PARKERSBURG, W.Va.—In this graying, ex-factory town on the Ohio River, residents worry a lot about what’s coming out of Washington. At the Rotary Club, they worry that new layers of red tape will strangle local banks, reduce credit for small businesses, and choke off their budding economic recovery. At City Hall, they worry that cuts to federal grant programs will blow million-dollar holes in the town budget and possibly require another round of fee increases on residents. In a meeting at the courthouse annex with their member of Congress last week, they worried about federal restrictions on incandescent lightbulbs, attacks on coal mining, and the mounting toll of federal borrowing.
But if you ask people here how much they worry about raising the federal debt ceiling—the battle now raging in Congress—the most common answer boils down to … not much. Even the most politically attuned civic and business leaders don’t know how heavily to weigh the implications of a possible federal debt default. So, instead, they add that risk to a deep bucket of anxieties about dysfunction in Washington and economic struggles at home. Few residents say they’re spoiling for a showdown over raising the ceiling; equally few are panicking over the threat of default. They know it’s an issue, but they’re not sure how dangerous it is. They want federal lawmakers to buckle down, set things straight, and let everyone else get back to the day-to-day challenges of earning a living and raising a family.
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“We have enough of our own problems,” said Parkersburg Mayor Robert Newell, when asked about the debt ceiling at the end of a long conversation about the city’s sagging budget. “I don’t dwell on it.”
National polls show a deep split between what most economists and policy experts think about the debt-ceiling debate and what voters believe. The experts, regardless of party affiliation, all but unanimously agree that refusing to raise the ceiling would torpedo the national economy. By contrast, a Gallup Poll this month showed that nearly half of Americans don’t want to raise the borrowing limit; only 19 percent favored it. That should give Wall Streeters pause. In their comments, but even more in the prices they pay for Treasury bonds, investors and money managers make it clear that they see virtually no chance that Congress would actually allow the government to default. Thus far, though, Congress is feeling little if any pressure from Main Street to raise the ceiling—and at least some pressure not to raise it at all.
Parkersburg, with a population of 32,000, is West Virginia’s third-largest city. It also happens to be home to the U.S. Bureau of the Public Debt, the department that literally borrows the money to keep the federal government running. Yet even business leaders are confused about the debt-limit tug-of-war. “I just think there’s so much uncertainty” about the impact, said Randy Brooks, executive vice president at Community Bank of Parkersburg. “I really don’t know what it would mean for us.”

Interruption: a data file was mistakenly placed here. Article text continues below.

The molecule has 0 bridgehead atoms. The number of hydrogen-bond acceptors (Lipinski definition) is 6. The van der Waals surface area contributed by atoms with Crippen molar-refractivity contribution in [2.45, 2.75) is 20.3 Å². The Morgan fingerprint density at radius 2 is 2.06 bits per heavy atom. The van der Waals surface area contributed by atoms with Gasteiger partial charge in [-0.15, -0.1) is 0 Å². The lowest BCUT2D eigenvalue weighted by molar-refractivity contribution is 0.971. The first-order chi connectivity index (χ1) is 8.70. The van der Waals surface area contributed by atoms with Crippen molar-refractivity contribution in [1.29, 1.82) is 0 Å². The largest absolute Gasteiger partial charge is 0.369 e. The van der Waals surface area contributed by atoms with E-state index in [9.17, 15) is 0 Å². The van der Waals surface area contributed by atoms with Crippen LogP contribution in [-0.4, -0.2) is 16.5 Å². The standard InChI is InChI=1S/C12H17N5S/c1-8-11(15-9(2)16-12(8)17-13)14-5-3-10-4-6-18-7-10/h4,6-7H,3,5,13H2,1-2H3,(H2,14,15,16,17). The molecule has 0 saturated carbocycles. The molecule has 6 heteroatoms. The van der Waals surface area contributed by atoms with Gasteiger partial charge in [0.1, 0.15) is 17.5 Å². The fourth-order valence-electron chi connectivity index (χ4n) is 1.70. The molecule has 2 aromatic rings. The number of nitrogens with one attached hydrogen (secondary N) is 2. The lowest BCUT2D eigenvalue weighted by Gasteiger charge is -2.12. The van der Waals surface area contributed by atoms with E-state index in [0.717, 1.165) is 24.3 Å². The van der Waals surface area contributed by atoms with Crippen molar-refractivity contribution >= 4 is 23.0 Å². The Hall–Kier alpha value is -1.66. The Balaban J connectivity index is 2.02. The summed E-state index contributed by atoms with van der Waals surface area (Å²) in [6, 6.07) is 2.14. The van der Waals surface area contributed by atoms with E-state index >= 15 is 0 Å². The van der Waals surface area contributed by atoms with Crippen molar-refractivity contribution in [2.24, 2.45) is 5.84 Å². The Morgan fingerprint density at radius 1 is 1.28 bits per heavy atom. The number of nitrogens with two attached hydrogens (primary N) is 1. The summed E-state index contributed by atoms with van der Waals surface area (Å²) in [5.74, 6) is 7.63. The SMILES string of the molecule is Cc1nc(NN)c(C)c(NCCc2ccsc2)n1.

The Obama administration hasn’t had much success raising the public’s sense of alarm. Treasury Secretary Timothy Geithner’s increasingly apocalyptic warnings, in letters to Congress and in countless public appearances, haven’t cracked small-town America’s consciousness. In Congress, a growing number of Republican senators and representatives are downplaying the potential consequences of failing to raise the ceiling before August 2, when Treasury officials estimate they will have exhausted the “extraordinary measures” they have been using to keep the government running after it hit the debt ceiling last week.
In some cases, lawmakers appear to be condoning voters’ beliefs that the debt-ceiling debate is a manufactured issue. Republican Rep. David McKinley, a freshman member who represents West Virginia’s sprawling and longtime Democratic 1st District, began a town-hall meeting here last week by lamenting that the federal government is borrowing $4.3 billion a day, the equivalent of the state of West Virginia’s entire general budget for a year. He mentioned that the federal government had hit the debt ceiling a couple of days early.
“I don’t dwell on it,” —Robert Newell, mayor of Parkersburg, W.Va., when asked whether he worries about the risk of a federal debt default.
One resident interrupted McKinley, complaining that officials were now saying that the real deadline was August and suggested that they would probably just move the date again.
In truth, there wasn’t any political sleight-of-hand: Treasury officials have said for months that they could keep the government afloat for about two and a half months after hitting the official ceiling, essentially by using an array of bookkeeping tricks. But Geithner and others have also said that those gimmicks go only so far, and that real disaster will ensue when the government can no longer borrow more.
This article appears in the May 28, 2011 edition of National Journal Magazine.
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